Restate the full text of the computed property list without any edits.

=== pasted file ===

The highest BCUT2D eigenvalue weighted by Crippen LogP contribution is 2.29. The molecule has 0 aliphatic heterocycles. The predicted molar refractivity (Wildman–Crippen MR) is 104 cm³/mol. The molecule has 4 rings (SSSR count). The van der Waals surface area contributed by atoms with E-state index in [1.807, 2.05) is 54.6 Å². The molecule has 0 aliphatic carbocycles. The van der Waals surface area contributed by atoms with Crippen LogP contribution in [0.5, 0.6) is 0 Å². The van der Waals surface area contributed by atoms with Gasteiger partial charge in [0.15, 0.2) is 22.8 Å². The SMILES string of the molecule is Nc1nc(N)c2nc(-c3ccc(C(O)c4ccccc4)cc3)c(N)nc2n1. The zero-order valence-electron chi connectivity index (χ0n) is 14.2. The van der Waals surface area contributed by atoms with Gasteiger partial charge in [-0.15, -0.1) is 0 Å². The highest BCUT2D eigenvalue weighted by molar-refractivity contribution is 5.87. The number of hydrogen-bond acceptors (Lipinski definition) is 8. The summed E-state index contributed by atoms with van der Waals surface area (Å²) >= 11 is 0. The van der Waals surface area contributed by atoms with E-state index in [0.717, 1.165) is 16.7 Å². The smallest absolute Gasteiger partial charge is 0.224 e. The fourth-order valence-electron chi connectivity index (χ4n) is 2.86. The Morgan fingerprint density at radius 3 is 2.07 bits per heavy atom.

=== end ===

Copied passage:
The highest BCUT2D eigenvalue weighted by Crippen LogP contribution is 2.29. The molecule has 0 aliphatic heterocycles. The predicted molar refractivity (Wildman–Crippen MR) is 104 cm³/mol. The molecule has 4 rings (SSSR count). The van der Waals surface area contributed by atoms with E-state index in [1.807, 2.05) is 54.6 Å². The molecule has 0 aliphatic carbocycles. The van der Waals surface area contributed by atoms with Crippen LogP contribution in [0.5, 0.6) is 0 Å². The van der Waals surface area contributed by atoms with Gasteiger partial charge in [0.15, 0.2) is 22.8 Å². The SMILES string of the molecule is Nc1nc(N)c2nc(-c3ccc(C(O)c4ccccc4)cc3)c(N)nc2n1. The zero-order valence-electron chi connectivity index (χ0n) is 14.2. The van der Waals surface area contributed by atoms with Gasteiger partial charge in [-0.15, -0.1) is 0 Å². The highest BCUT2D eigenvalue weighted by molar-refractivity contribution is 5.87. The number of hydrogen-bond acceptors (Lipinski definition) is 8. The summed E-state index contributed by atoms with van der Waals surface area (Å²) >= 11 is 0. The van der Waals surface area contributed by atoms with E-state index in [0.717, 1.165) is 16.7 Å². The smallest absolute Gasteiger partial charge is 0.224 e. The fourth-order valence-electron chi connectivity index (χ4n) is 2.86. The Morgan fingerprint density at radius 3 is 2.07 bits per heavy atom.